I read the beginning and end of the latter, which is a distillation of the former. Just these notes: The author is a fan of Paul; he’s critical of Luke’s reliability and Timothy’s performance as a leader. I read the beginning and end because I think that these are the parts of Paul’s life … [Read more…]
My favorite points from it: Be thankful for our fellow Christians, that we are not physically alone in our faith. Those psalms that we feel we should not pray for ourselves, we can pray through Christ (for example, the imprecatory psalms, or those claiming innocence). Oetinger arranged psalms “according to the seven petitions of the … [Read more…]
I found this book to be uneven: Some parts seemed to me to be unpersuasive and/or insufficiently rigorous, but there were some good parts, too. The book doesn’t really critique other religions in great detail, but it does do so to a degree. Page 190 n.5 is a good statement of Islam’s narrow origins and … [Read more…]
The recording of the book was okay, but I felt no need to read the actual text. It’s a straightforward and sympathetic biography; St. Augustine was not antisex, etc. The book is not too doctrinally complicated; it does discuss the dispute with Pelagius.
This biography is short and straightforward but not dumbed down. The author is an emeritus professor of history at Notre Dame. I have to admit that, while I am a great fan of Pascal’s, after reading this biography of him I feel no need to read a more detailed one. Pascal was indeed a remarkable … [Read more…]
“St. Thomas did not reconcile Christ to Aristotle; he reconciled Aristotle to Christ.” (28) Chesterton sees Aquinas as a very practical thinker: commonsensical rather than abstract-to-the-extreme as more modern thinkers are. Chesterton is also critical of both Augustine and Luther to an extent. Nothing wrong with the flesh: That’s part of who we are.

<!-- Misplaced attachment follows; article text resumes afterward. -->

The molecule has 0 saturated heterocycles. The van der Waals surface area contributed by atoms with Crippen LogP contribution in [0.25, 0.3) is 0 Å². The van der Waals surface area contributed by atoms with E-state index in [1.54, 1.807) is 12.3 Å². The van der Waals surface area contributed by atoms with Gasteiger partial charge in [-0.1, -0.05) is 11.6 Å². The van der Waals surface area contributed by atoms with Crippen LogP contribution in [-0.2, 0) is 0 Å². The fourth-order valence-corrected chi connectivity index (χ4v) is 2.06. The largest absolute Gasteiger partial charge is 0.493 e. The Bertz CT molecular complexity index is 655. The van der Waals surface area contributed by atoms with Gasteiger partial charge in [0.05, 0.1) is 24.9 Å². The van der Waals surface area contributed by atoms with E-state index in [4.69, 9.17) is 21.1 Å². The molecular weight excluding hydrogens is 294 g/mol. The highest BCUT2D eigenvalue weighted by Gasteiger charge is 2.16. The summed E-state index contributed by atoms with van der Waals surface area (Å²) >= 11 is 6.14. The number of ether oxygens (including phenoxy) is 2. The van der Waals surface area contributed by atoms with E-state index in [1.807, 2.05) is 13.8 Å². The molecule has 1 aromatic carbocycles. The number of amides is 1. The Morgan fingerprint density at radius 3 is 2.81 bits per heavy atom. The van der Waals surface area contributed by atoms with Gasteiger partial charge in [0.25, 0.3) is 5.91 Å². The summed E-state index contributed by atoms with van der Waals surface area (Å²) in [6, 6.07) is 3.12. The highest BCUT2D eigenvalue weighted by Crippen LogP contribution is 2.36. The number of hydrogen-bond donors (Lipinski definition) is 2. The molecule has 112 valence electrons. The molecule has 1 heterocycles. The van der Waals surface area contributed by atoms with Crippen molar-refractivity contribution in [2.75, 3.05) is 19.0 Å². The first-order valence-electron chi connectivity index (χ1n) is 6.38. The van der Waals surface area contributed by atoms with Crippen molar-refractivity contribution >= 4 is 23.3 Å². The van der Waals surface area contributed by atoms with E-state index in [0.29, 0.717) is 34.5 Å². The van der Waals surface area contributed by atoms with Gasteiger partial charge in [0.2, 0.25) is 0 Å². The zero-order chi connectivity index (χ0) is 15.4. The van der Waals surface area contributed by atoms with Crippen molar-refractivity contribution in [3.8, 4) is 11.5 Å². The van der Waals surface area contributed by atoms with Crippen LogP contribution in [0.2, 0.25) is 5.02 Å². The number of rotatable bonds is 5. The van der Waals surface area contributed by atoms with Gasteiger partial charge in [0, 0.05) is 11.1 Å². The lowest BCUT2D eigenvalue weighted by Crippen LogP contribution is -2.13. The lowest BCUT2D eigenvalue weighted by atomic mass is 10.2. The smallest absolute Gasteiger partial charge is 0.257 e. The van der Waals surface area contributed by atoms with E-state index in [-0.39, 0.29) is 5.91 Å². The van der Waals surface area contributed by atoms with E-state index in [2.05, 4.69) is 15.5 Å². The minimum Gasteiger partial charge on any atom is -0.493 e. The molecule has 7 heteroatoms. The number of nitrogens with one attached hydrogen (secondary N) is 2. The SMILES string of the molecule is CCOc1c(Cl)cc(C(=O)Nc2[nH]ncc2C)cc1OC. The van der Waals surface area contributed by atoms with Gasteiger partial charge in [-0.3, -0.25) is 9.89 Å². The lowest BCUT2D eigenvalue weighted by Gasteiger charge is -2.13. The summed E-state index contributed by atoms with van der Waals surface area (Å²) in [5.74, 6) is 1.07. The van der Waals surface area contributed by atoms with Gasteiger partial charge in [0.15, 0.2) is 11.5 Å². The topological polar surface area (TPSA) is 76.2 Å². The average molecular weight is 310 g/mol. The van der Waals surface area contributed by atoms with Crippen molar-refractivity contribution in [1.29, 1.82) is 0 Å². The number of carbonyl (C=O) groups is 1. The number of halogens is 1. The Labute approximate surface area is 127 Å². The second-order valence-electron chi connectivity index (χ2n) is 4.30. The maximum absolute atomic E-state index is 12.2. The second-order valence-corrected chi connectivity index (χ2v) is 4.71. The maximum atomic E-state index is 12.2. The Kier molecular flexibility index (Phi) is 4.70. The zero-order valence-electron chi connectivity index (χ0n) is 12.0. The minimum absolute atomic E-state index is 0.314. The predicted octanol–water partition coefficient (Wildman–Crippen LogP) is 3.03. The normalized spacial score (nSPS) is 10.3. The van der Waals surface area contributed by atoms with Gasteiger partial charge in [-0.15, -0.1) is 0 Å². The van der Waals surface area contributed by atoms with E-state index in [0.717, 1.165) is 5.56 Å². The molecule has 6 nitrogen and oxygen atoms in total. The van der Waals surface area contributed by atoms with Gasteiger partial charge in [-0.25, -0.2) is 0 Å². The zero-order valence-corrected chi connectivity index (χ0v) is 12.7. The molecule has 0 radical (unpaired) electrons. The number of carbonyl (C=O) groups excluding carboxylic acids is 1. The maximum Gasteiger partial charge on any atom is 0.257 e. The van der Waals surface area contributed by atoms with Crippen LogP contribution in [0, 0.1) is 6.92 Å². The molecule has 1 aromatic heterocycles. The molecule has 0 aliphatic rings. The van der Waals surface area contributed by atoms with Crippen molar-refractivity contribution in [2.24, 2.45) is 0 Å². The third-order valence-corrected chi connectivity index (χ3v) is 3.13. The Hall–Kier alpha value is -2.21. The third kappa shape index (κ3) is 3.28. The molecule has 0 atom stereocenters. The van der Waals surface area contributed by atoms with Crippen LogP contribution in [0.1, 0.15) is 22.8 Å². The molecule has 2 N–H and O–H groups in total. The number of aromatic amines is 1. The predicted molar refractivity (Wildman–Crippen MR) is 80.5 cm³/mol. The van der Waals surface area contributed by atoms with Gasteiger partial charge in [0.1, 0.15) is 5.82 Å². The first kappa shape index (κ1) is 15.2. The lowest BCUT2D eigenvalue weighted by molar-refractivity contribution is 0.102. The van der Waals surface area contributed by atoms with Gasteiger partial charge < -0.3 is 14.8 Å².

Some notes: (1) At the beginning, he makes the point (that I also make elsewhere on this site) that it actually made good sense for God to want to have His words written down. (2) He argues toward the end that faith determines Heaven or Hell, but works determine the level in either.
Some notes: (1) The gods don’t love people (or create them). (2) The gods are less than our God in many way: power, character, etc. (and they, too, were created). (3) Mythology is more ahistorical. (4) There is more misogyny in mythology. (5) The gods are personifications, so asking, “Do you believe in Venus” is … [Read more…]
Just a couple of notes: (1) The first part of his “Psalms’ (115-17) — on what we have in common with (and how we differ from) the Greeks and Romans versus the Hebrews — is great. (2) It’s thought-provoking that he thinks Jesus got some genes from Mary (121).
The question of predestination is one of an intricacy disproportionate to its interest, to paraphrase Chief Justice John Marshall, or at least its relevance to us on earth in leading our lives (interesting phrase, by the way: leading a life instead of, say, living it). What I mean is that we cannot be so sure … [Read more…]